How To Lubricate Single Handle Faucets

Every now and again, your single-handle faucet may develop a squeaky sound or become hard to turn. While there are a few reasons, this can happen, lubricating the faucet stem often corrects the issue. So, before you toss the entire faucet and replace it, try lubricating the faucet. We outline each step in this guide, so continue reading for more information!

How Do You Lubricate A Single-Handle Faucet?

Lubricating a single-handle faucet is a relatively straightforward process, but the steps can vary slightly from one tap to the next. There are dozens of single-handle faucets with numerous designs, so while the steps might be somewhat different, the gist is the same. Here’s how to lubricate a single-handle faucet:

Gather Your Materials

DANCO Waterproof Silicone Faucet Grease | Silicone Sealant | Plumbers valve Grease for O-rings | 0.5 oz. | 1-Pack (88693)

Before you start, you’ll need to collect a few materials to make the job easier. Here’s what you’ll need:

  • Allen wrench
  • Needle-nose pliers
  • Philips-head screwdriver or Allen wrench (depends on the faucet)
  • Adjustable pliers
  • Cartridge puller
  • Silicone-based plumbing grease
  • Scrub brush or an old toothbrush
  • Towel 

Shut Off The Water

Once you have everything you need, turn off the water supply to the faucet in question. This is a vital step, as you’ll be removing various components from inside the faucet body. So, to save yourself the potential mess, turn off the water supply to the faucet using the shut-off valves underneath the sink. 

There might not be shut-off valves in some cases, so you may need to turn off the water to the entire house at the main shut-off valve. Once you turn off the water, open the faucet handle to drain the excess water from the lines. 

Cover the drain with a stopper or towel to prevent yourself from losing any important parts down the drain. 

Remove The Handle

With the water off, you can move on to the next step: removing the handle. This part of the process may vary based on your faucet, as some have visible set screws, while others may simply come off with a slight upward pull. 

If you’re unsure how your faucet handle comes off, look up your particular model for assistance. Sometimes, the brand will have a page dedicated to repairs for your faucet, so you might be able to find a guide for removing the handle. 

If your handle has a visible set screw, use the appropriate tool to remove it (usually an Allen wrench or Philips screwdriver). Or, if you can’t find a set screw, look for a decorative cap on the handle. Once you find it, carefully pry it off the faucet to expose the screw. Set the screw and cap aside for later. 

Once you remove the screw, lift the handle away from the faucet and set it aside. 

Remove The Retaining Clip

After the handle is out of the way, you’ll see a retaining clip or threaded cap. If there’s a retaining clip, use a pair of needle-nose pliers to pull it out carefully. Or, if you see a threaded cap, gently rotate it counter-clockwise with pliers (place the pliers on the cap knurls to avoid damage). Set the piece aside for later.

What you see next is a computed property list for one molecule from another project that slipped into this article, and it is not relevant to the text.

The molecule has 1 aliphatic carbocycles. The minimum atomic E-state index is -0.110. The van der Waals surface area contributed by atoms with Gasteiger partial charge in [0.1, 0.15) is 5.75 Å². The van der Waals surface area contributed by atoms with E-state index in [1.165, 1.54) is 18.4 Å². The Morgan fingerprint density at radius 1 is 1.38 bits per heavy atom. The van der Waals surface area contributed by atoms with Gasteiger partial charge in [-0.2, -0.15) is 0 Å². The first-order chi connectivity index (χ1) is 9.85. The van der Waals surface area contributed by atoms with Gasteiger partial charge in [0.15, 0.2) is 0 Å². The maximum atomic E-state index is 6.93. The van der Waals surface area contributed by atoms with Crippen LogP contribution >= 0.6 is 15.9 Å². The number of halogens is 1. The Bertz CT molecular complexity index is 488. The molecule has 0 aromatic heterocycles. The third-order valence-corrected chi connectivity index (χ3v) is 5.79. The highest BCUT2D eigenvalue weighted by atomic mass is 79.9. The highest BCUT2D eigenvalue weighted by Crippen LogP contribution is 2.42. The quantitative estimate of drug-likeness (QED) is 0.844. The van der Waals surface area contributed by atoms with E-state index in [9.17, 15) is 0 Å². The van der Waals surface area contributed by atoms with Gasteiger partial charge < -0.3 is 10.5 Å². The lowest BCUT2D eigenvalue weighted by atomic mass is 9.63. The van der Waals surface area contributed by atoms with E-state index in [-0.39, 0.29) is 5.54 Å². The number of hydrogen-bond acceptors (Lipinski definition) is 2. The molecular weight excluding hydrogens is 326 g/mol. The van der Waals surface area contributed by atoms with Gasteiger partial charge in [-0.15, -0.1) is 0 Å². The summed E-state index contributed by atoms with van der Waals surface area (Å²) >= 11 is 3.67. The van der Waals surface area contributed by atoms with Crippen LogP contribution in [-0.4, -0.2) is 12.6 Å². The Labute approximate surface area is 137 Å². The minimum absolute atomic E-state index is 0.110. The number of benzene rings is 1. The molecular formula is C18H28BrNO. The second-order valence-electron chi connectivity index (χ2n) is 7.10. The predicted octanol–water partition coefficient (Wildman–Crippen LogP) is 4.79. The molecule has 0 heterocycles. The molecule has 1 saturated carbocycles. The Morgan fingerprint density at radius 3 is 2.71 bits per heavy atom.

Pull The Cartridge

Danco 86712 Moen Cartridge Puller, Pack of 1, Silver

Now, it’s time to remove the cartridge so you can lubricate the faucet stem. While you may be able to remove the cartridge by hand or with a pair of pliers, they can get stuck in there. Avoid using excessive force, as this could damage the faucet. Instead, use a cartridge puller to handle the job, as it can safely remove the cartridge without damaging it. 

In some cases, a generic cartridge puller will work, but some brands require specific tools for cartridge removal, so check before you try using one. Set the cartridge aside. 

Lubricate The Faucet Stem

After you remove the cartridge, examine the inside of the faucet stem. Look for dirt, grime, and mineral deposits, as these can cause issues. If you find gunk, use a scrub brush to clean the area. In some cases, you might need to use a 50/50 mixture of vinegar and warm water to remove mineral deposits. 

Once the area is clean, coat each of the faucet components and the threads of the faucet stem with a layer of silicone-based grease. Be sure to lubricate each piece, including any rubber O-rings you find outside the stem or cartridge. 

While working with each part, look for damage or signs of wear and tear. Replace any parts as necessary.

Reinstall Each Part

After you finish coating the faucet pieces in lubricant, it’s time to reassemble the faucet. Retrace your steps, starting with the cartridge. Reinstall the retaining clip after the cartridge, then fit the handle back on the stem and secure it with the set screw. 

If you’re having trouble reassembling your faucet, use an exploded parts diagram of your particular faucet model for disassembly and reassembly assistance. Generally, you can find these on the brand’s website under that faucet model as a PDF file. 

Once everything is back in place, wipe up any residual water or grease on and around the faucet. Turn the water supply back on and check the faucet for leaks. The handle should move easier, but if you find any leaks, you will need to disassemble the handle and ensure each piece is firmly in place.

Leave a Comment